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Sirens & Gavels

No stranger to controversial rulings

U.S. Magistrate Judge Cynthia Imbrogno is no stranger to controversial rulings.

Imbrogno is the judge who released suspected cop shooter Charles R. Wallace from jail to attend drug treatment while awaiting trial on his latest heroin trafficking charges. Wallace almost immediately left the treatment program without returning to court, setting in motion the chain of events that led to Tuesday’s shootings.

It isn’t the first time Imbrogno’s pre-trial release decisions have drawn scrutiny.

Back in 2009, Imbrogno approved a temporary release for suspected drug dealer Terrence A. “T-Baby” Kinard so he could enjoy Thanksgiving dinner with his family — despite a long history of skipping out on promised court obligations. Among other things, Kinard had failed to appear for scheduled court hearings on 75 separate occasions.

And in 2010, she allowed Scott Nicholas Cassell, an accused marijuana peddler linked to a major distribution ring, to take a five-day family vacation to Disneyland in Southern California before returning to accept a plea bargain in the case.

Lawyers at the time defended Imbrogno as a tough but fair-minded judge: “She’s been on the bench long enough to know there’s reasons and people you have to take a chance on,” Spokane defense lawyer Mark Vovos said of Imbrogno back in 2010. “It depends on your background, your criminal history, your family support and things like that.”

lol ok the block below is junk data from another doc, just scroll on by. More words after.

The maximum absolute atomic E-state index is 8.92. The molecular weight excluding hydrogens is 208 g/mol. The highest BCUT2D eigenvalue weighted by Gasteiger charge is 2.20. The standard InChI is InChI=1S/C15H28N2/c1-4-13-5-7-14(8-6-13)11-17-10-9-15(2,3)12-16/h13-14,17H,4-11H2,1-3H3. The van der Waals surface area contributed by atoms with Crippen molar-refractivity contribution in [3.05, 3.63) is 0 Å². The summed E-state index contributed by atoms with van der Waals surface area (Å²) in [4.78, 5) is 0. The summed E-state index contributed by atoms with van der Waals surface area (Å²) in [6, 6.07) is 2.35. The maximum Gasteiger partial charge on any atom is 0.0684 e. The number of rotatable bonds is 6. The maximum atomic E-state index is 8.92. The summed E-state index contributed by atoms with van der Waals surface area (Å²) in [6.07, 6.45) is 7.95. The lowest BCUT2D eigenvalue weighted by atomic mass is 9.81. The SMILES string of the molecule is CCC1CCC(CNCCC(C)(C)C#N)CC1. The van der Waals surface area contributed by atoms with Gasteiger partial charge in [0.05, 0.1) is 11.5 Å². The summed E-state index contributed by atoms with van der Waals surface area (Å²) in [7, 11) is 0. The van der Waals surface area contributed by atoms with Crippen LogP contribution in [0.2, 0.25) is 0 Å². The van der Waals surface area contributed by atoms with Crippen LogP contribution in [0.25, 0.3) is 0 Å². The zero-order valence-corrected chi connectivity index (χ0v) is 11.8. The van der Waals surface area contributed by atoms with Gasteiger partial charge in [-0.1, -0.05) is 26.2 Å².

Now, with two Spokane County sheriff’s deputies still hospitalized with gunshot wounds from a suspected heroin trafficker she let out of jail without bail, more questions are surfacing about Imbrogno’s pre-trial release rulings.

Imbrogno has not returned calls seeking comment, nor have prosecutors or the public defender assigned to Wallace’s federal case.

A 1979 cum laude graduate of Gonzaga University School of Law, Imbrogno was a 1970 honors graudate of Indiana University of Pennsylvania, where she studied biology and chemistry. She was first appointed to the federal bench in 1991.

Unlike federal district judges who enjoy lifetime appointments, magistrates are appointed to eight-year terms. They are chosen by the district judges of the courts they serve. In Spokane, Imbrogno’s responsibilities include presiding over all initial court appearances of crime suspects, as well as bail and detention hearings.


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